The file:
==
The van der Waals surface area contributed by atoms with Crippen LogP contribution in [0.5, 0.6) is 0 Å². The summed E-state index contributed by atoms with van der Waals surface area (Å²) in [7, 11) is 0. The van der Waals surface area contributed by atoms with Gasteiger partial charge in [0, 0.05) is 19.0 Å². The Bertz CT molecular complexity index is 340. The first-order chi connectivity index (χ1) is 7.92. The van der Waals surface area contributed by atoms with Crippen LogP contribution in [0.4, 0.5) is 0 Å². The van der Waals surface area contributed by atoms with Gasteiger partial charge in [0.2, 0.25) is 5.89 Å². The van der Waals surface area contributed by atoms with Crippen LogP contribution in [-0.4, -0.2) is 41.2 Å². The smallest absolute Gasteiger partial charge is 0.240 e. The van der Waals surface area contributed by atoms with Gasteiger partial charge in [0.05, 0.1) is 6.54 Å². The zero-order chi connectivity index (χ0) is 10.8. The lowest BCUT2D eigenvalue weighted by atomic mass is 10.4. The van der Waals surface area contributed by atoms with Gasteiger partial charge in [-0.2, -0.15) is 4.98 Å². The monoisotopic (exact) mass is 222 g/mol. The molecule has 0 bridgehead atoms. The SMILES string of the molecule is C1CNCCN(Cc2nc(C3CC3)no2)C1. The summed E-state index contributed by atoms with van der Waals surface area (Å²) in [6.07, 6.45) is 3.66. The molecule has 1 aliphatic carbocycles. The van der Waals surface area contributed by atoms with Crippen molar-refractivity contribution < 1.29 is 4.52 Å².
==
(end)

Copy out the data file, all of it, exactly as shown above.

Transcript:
The van der Waals surface area contributed by atoms with Crippen LogP contribution in [0.5, 0.6) is 0 Å². The summed E-state index contributed by atoms with van der Waals surface area (Å²) in [7, 11) is 0. The van der Waals surface area contributed by atoms with Gasteiger partial charge in [0, 0.05) is 19.0 Å². The Bertz CT molecular complexity index is 340. The first-order chi connectivity index (χ1) is 7.92. The van der Waals surface area contributed by atoms with Crippen LogP contribution in [0.4, 0.5) is 0 Å². The van der Waals surface area contributed by atoms with Gasteiger partial charge in [0.2, 0.25) is 5.89 Å². The van der Waals surface area contributed by atoms with Crippen LogP contribution in [-0.4, -0.2) is 41.2 Å². The smallest absolute Gasteiger partial charge is 0.240 e. The van der Waals surface area contributed by atoms with Gasteiger partial charge in [0.05, 0.1) is 6.54 Å². The zero-order chi connectivity index (χ0) is 10.8. The lowest BCUT2D eigenvalue weighted by atomic mass is 10.4. The van der Waals surface area contributed by atoms with Gasteiger partial charge in [-0.2, -0.15) is 4.98 Å². The monoisotopic (exact) mass is 222 g/mol. The molecule has 0 bridgehead atoms. The SMILES string of the molecule is C1CNCCN(Cc2nc(C3CC3)no2)C1. The summed E-state index contributed by atoms with van der Waals surface area (Å²) in [6.07, 6.45) is 3.66. The molecule has 1 aliphatic carbocycles. The van der Waals surface area contributed by atoms with Crippen molar-refractivity contribution < 1.29 is 4.52 Å².